In recent weeks online marketers have noticed a steady rise in the percentage of “not provided” data being passed into Google Analytics. This all came to a head on Sunday night when Google redirected all searches completed in its search engine to encrypted search. This has increased the percentage of “not provided” for organic Google searches to 95 percent or more.
What Does This Increase in “Not Provided” Keyword Data Mean for My Website?
First off, this new change will in no way change the performance of your website. What it does mean is that there is going to be a shift in the way online marketers can analyze organic traffic to your site. Some things to keep in mind:
- Don’t freak out. Google is not the only search engine out there and others still provide this keyword data.
- This should only reinforce the fact that you should not be focusing on high-level vanity keywords, but instead long-tailed search phrases that convert.
- As always, write content to inform and engage human visitors to your site and not to help improve your rankings in search engines.
- Choose another yardstick. There is a variety of other measurements to help you understand the success of your law firm’s SEO program.
If you are worried about how this news will affect your law firm’s search engine optimization, please do not fret. Foster Web Marketing’s team of attorney SEO specialists can help make sure your website is performing well even after this big piece of news from the king of search engines. Schedule a free website audit to make sure your online marketing efforts are working the way they should be.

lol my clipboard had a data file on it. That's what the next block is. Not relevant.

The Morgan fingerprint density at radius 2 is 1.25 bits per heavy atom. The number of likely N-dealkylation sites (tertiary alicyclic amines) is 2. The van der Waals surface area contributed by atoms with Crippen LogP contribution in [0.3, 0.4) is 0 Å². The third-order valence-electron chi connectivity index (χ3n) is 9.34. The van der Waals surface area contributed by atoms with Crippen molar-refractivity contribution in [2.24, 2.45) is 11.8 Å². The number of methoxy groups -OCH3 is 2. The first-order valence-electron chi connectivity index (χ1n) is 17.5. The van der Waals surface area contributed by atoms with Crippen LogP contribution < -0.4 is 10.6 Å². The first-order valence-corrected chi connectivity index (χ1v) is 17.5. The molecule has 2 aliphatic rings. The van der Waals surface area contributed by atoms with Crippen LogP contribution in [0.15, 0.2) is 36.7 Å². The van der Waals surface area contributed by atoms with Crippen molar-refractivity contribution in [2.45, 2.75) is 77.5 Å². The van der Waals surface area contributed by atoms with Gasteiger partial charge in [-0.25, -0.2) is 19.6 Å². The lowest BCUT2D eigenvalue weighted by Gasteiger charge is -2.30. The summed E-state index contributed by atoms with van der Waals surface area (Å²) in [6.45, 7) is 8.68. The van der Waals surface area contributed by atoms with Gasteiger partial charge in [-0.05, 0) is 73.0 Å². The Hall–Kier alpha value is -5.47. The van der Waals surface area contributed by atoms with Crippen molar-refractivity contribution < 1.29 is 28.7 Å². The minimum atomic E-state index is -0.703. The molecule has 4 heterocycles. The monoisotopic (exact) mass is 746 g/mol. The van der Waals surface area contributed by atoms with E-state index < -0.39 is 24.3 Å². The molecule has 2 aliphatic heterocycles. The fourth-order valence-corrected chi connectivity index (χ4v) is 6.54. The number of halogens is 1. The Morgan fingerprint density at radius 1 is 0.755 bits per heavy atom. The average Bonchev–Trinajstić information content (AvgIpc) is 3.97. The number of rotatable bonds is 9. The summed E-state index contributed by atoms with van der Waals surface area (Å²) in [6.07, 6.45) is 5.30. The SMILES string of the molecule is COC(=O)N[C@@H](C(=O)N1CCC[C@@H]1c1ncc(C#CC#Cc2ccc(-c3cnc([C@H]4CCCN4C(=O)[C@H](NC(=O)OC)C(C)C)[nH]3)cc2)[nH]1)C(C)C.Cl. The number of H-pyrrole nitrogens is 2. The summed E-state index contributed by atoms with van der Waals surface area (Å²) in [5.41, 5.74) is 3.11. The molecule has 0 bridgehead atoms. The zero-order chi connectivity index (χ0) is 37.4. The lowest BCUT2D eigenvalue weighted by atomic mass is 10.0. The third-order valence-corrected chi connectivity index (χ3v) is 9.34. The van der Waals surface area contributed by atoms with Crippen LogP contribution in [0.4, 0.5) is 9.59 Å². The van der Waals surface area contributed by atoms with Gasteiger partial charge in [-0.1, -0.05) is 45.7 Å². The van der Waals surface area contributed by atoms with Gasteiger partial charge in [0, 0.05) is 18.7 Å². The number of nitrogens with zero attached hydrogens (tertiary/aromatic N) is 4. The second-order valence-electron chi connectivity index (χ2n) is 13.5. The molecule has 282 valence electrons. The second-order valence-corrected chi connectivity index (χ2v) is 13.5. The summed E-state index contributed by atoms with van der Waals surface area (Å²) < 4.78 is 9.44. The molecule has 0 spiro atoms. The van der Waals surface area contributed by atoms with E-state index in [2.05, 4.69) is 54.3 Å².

What is the difference between a referring domain and a backlink?
Before we discuss the difference between a referring domain and a backlink, it's best that we get on the same page by going over a few basic terms.
Just the Facts, Ma'am
- Domain: A domain is an organization's unique descriptor listed within a URL. For example, in the URL “http://www.honkeytonk.edu,” honkeytonk is the domain name.
- Referring Domain: Also known as a ref domain, a referring domain is a domain that backlinks are coming from.
- Backlink: A backlink is a link on another website that points to your site.
So a referring domain is where your backlinks are coming from, and backlinks are the links on the websites that link back to your site. Think of the referring domain as a phone number and backlinks as the number of times you've gotten a call from that particular number.
Why You Need to Know the Difference
If you've dug into your backlink profile or had us do so with a free website analysis, then you have seen how many referring domains and backlinks are associated with your website. But what do they mean?
What you're looking for is the ratio of referring domains to backlinks. If you have a ton of backlinks and not very many referring domains, your backlink profile is very weak. For example, if you have 10 referring domains and 110 backlinks, Google is likely dinging your site for shady backlinks, which negatively impacts your page rank.
They punish high backlinks and low referring domains because, when a high number of backlinks come from a few sites, it's almost always a paid linking scheme, such as a private blog network. Increasingly, search engines are de-indexing blog networks. If your website is connected to the de-indexed network, your ranking will be affected. Because of this, it's best to stay far away from paid blog networks.